The Fear on Fernando's

“Fuck me,” breathed Plisken as he slumped against a tree trunk, his brow soaked with sweat.
“Yeah, that was my thought,” Jay sighed as he took a seat on a harsh rock to gather his breath.
Tara and Arien both stumbled through the bushes and into the clearing, a small bare haven in the dense jungle.
“Everyone okay, yeah?” panted Tara as she joined Jay on the rock.
“Yeah, more or less,” Plisken said through gritted teeth, and an instinctive hand flew to his side to cover the pulsating pain of his wounds.
“What was that thing?!” asked Arien in a strained cry, her voice mixed with shock and exhaustion.
Plisken paused for Jay to answer the question, since he was the de-facto leader of the group, but Jay just shrugged breathlessly. He glanced at Arien to see her expectant eyes.
“I dunno,” Plisken shrugged, “It really could have been anything.”
“Really?” Tara said sarcastically, “You don’t know.”
Plisken didn’t say anything but flicked his hard eyes up at her.
Sven broke the awkwardness by bursting through the leaves, the hover bike held in his strong arms.
“That was a good fight, Comrades, no?” he said, almost too cheerily.
“You could say that,” said Jay through a forced smile. He quickly changed the subject, though, “What happened to your eye?”
Plisken’s hand went to his eyepatch, the scar still exposed at some edges. “I’ll tell you later.”
“Or you could tell us now?” Tara asked, almost demanding an answer.
Again, Plisken didn’t say anything.
“So what’s the plan?” asked Arien.
“Well,” said Jay, easily taking charge, we might want to go have a nosy around in that facility.”
“No,” said Plisken, cutting him off.
“Trust me; there are things that you could not imagine in those halls.”
“Like what?”
Plisken rose to his feet. “The darkest fears in your mind.”
“I think we’ve been through worse.”
“No, I have been through worse; you might just loose your mind.”
“Just who are you?” asked Tara, this time the demand wasn’t even slightly masked.
“Maybe later,” Plisken said trailing off. He turned around and began to leave the clearing, pushing through the wilderness.
“No, I think you’d better tell us right now.”
“If we get back? Back to the Dwarf? Then maybe I’ll tell you,” Plisken said, his edged words cutting deep into Tara, “But you do not want the knowledge of who I am distracting you while we are here.”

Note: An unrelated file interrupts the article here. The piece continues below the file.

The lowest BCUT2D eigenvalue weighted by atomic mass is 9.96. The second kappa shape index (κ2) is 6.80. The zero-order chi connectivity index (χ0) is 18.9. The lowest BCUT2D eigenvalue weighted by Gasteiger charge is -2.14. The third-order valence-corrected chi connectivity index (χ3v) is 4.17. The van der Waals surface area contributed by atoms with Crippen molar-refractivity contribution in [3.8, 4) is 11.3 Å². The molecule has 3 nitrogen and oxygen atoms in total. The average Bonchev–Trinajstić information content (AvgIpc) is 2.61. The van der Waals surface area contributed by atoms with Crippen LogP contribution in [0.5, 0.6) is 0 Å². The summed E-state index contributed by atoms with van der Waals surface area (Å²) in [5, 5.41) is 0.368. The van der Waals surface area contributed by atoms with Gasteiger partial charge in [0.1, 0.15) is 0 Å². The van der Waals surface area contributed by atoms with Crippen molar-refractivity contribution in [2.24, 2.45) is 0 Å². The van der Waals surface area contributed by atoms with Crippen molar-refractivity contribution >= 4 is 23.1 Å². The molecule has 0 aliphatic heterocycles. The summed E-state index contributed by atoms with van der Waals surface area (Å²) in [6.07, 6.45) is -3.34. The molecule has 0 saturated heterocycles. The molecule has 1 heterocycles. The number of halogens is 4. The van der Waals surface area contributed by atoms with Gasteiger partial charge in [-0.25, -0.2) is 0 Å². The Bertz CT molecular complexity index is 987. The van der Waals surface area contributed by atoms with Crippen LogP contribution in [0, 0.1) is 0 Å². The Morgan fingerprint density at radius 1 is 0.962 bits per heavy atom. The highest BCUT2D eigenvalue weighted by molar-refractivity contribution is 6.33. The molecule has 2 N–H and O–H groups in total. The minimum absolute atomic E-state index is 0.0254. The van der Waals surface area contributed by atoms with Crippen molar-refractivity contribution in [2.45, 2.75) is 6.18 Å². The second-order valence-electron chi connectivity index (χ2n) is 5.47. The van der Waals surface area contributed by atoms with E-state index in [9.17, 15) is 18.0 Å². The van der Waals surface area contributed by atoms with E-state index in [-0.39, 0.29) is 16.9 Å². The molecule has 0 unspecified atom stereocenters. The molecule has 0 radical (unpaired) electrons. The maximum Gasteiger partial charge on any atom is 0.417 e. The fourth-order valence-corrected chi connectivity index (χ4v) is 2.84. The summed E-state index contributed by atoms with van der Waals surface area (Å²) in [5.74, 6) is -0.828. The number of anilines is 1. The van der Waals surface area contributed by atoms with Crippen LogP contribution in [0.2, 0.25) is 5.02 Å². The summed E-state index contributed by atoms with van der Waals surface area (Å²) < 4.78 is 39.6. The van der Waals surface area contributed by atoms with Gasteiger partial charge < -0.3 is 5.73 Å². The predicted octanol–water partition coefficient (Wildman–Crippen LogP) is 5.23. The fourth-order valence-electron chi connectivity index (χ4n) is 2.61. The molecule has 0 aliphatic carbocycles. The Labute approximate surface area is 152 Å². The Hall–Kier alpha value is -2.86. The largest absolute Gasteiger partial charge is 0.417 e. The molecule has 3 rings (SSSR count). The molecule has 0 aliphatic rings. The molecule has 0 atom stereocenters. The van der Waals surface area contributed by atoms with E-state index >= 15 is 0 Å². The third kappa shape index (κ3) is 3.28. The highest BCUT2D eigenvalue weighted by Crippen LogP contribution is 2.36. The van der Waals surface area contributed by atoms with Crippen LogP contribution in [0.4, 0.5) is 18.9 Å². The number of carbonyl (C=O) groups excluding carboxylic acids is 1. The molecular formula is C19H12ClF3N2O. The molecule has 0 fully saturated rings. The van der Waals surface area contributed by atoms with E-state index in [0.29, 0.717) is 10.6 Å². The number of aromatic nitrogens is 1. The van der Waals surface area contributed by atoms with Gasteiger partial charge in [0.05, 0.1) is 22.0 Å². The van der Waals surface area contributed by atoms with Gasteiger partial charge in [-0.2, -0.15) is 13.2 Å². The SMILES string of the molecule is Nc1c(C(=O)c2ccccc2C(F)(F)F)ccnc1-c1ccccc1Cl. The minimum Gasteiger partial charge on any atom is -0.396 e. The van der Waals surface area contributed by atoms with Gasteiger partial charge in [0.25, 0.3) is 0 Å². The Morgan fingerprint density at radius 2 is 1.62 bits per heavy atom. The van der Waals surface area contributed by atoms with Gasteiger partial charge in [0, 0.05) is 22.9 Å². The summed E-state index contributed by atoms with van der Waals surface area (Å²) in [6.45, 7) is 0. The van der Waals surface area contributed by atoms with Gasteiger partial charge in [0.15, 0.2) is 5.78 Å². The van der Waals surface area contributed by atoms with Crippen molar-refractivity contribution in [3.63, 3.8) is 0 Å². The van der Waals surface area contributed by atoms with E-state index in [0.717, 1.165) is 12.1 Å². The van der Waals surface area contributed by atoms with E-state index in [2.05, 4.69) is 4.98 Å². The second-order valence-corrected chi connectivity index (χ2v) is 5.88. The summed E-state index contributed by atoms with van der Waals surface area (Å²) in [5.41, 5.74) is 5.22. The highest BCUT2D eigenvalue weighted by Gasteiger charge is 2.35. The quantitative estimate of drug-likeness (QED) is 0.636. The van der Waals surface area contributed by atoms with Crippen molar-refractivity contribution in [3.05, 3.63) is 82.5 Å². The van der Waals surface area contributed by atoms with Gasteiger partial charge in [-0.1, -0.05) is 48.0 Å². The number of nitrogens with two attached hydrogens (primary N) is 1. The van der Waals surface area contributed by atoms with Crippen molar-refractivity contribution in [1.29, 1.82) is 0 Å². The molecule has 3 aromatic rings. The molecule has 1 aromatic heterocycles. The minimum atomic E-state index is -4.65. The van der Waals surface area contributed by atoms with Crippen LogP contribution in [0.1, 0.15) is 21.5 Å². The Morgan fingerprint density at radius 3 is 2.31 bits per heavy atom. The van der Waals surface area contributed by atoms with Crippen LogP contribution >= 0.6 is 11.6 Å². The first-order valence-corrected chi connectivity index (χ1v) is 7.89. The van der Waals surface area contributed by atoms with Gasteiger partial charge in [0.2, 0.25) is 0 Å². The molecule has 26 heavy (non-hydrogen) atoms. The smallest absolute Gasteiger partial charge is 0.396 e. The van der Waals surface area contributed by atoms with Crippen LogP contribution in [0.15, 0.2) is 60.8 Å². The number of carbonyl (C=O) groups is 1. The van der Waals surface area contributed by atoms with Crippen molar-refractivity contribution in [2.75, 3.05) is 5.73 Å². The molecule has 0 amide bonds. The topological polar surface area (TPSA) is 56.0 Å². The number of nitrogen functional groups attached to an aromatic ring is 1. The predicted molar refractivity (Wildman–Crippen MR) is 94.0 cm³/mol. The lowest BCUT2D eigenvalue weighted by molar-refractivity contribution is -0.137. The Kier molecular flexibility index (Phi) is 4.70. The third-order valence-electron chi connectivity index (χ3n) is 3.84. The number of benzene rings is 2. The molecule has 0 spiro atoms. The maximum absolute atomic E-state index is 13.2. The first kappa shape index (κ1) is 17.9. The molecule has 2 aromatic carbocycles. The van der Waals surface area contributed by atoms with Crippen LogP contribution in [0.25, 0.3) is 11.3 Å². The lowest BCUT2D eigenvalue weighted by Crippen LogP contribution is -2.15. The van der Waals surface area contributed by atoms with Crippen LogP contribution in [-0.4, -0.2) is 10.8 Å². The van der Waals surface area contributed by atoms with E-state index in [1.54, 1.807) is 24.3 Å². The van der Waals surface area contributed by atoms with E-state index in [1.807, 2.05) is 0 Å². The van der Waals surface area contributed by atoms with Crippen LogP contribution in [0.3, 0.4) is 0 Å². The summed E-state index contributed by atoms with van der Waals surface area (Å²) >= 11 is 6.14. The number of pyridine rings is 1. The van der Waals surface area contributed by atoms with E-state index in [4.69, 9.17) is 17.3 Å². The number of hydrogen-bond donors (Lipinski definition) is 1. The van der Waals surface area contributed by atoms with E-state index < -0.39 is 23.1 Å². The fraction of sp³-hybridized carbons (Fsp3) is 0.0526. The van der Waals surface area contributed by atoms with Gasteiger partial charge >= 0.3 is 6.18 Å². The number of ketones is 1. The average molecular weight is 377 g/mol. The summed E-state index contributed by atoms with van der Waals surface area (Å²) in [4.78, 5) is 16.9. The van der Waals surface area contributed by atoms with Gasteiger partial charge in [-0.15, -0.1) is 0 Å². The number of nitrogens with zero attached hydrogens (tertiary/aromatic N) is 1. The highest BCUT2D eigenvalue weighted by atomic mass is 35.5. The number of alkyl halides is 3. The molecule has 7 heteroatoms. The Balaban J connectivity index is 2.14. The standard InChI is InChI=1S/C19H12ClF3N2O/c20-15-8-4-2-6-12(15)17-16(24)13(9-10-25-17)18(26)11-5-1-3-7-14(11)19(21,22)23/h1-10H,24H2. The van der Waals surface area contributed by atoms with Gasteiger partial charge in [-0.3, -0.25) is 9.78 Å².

Tara went quiet.
“Cass,” said Jay, “And the others, what if they are inside?”
Plisken sighed. “Then they might already be lost. The Scarecrow Rooms? They are not something that people usually come out of again.”
“I am detecting a signal…” Sven said, his still body quietly processing the large chunks of data, “It is faint through the interference… I am detecting several humanoid life-forms near a large underground facility…”
“Scarecrow Rooms?” Jay asked.
“I’ll tell you on the way.”

As the group began to walk, following the instructions of Sven as he read out the directions that were processed by his robotic brain, Plisken explained the horrors of Fernando’s. Deep under some mountain range, a far of distance from here, was a species of creatures that had been said to have no fear. Linked together like terminals in a network, the creatures were reliant on the ‘mainframe’ to live. This ‘mainframe’ secreted a black liquid, viscous and thick, that had been produced from the minerals surrounding it. It would collect in sacks or eggs in clusters and that would then be used to fuel the ‘mainframe’. When the liquid was discovered, it drove the scientists and guards mad, claiming that they could see their greatest fears. The liquid was turned into a gas and tested in the Scarecrow Rooms, the chambers flooded with the fumes.

“Wow,” said Jay as they approached the centre of the faint signal, “That’s some story.”
“Yeah, well, that’s how it happened,” said Plisken as he crouched down at the edge of a hill that overlooked the area of the signal’s origin.
“And how do you know all this?” asked Tara, crouching next to him.
“Because I was there,” he mumbled absent-mindly. “Look, there!”
Everyone followed Plisken’s pointing finger. It led them to an overgrown concrete building, almost invisible against the leafy backdrop of the jungle.
“Is that our way in?” asked Arien.
“It is A way in,” corrected Plisken.
“Looks like an old service entrance,” muttered Tara.
“You’re probably right, might lead down into maintenance shafts or sewers, and I am in no mind to run through another set of those this month.”
“I’ll explain later.”
“So, the signal is coming from within there?” asked Arien.
“I am sorry Comrade, it is too faint to tell,” apologised Sven, his metal shoulders almost sagging in shame.
“Don’t worry, it was a miracle we got as far as we did.”
“So how do we get in?” asked Tara, squinting hard to find an entrance.
“I don’t see a door, and if there is one, I don’t think we’ll be able o kick it down…”
“YAHOO!” whooped Jay as he sped off on the speederbike down the slope, one arm raised with a clenched fist in triumph.
“I knew I should have made him leave it behind…”
Jay sped the bike through the jungle, weaving between trees and rocks, steering towards the concrete building. If there wasn’t a door, he could make one. As the wall approached, he muttered a ‘Sorry, baby’, patted the bike and leapt from the seat. The bike careered wildly before striking the concrete and red explosion of fuel, metal, and wall. The smoke cleared to reveal a large gash in the wall of the facility, the interior exposed for the first time.
“Well?!” cried Jay to the others who still stood on the cliff.
“God damn it,” muttered Plisken and began to make his way down the hill, the others following.

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